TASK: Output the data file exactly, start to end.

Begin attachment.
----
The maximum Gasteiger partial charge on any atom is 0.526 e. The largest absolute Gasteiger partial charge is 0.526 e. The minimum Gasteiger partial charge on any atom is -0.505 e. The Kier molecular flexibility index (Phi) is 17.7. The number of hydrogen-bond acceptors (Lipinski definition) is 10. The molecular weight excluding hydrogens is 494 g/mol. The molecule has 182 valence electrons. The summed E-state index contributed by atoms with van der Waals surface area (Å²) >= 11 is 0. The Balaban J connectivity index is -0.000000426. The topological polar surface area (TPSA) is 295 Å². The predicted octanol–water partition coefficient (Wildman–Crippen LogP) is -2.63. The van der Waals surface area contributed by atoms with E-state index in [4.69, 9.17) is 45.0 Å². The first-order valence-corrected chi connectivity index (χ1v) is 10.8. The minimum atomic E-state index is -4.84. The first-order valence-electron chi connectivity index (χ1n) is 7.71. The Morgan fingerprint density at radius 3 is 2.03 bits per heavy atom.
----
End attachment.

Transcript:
The maximum Gasteiger partial charge on any atom is 0.526 e. The largest absolute Gasteiger partial charge is 0.526 e. The minimum Gasteiger partial charge on any atom is -0.505 e. The Kier molecular flexibility index (Phi) is 17.7. The number of hydrogen-bond acceptors (Lipinski definition) is 10. The molecular weight excluding hydrogens is 494 g/mol. The molecule has 182 valence electrons. The summed E-state index contributed by atoms with van der Waals surface area (Å²) >= 11 is 0. The Balaban J connectivity index is -0.000000426. The topological polar surface area (TPSA) is 295 Å². The predicted octanol–water partition coefficient (Wildman–Crippen LogP) is -2.63. The van der Waals surface area contributed by atoms with E-state index in [4.69, 9.17) is 45.0 Å². The first-order valence-corrected chi connectivity index (χ1v) is 10.8. The minimum atomic E-state index is -4.84. The first-order valence-electron chi connectivity index (χ1n) is 7.71. The Morgan fingerprint density at radius 3 is 2.03 bits per heavy atom.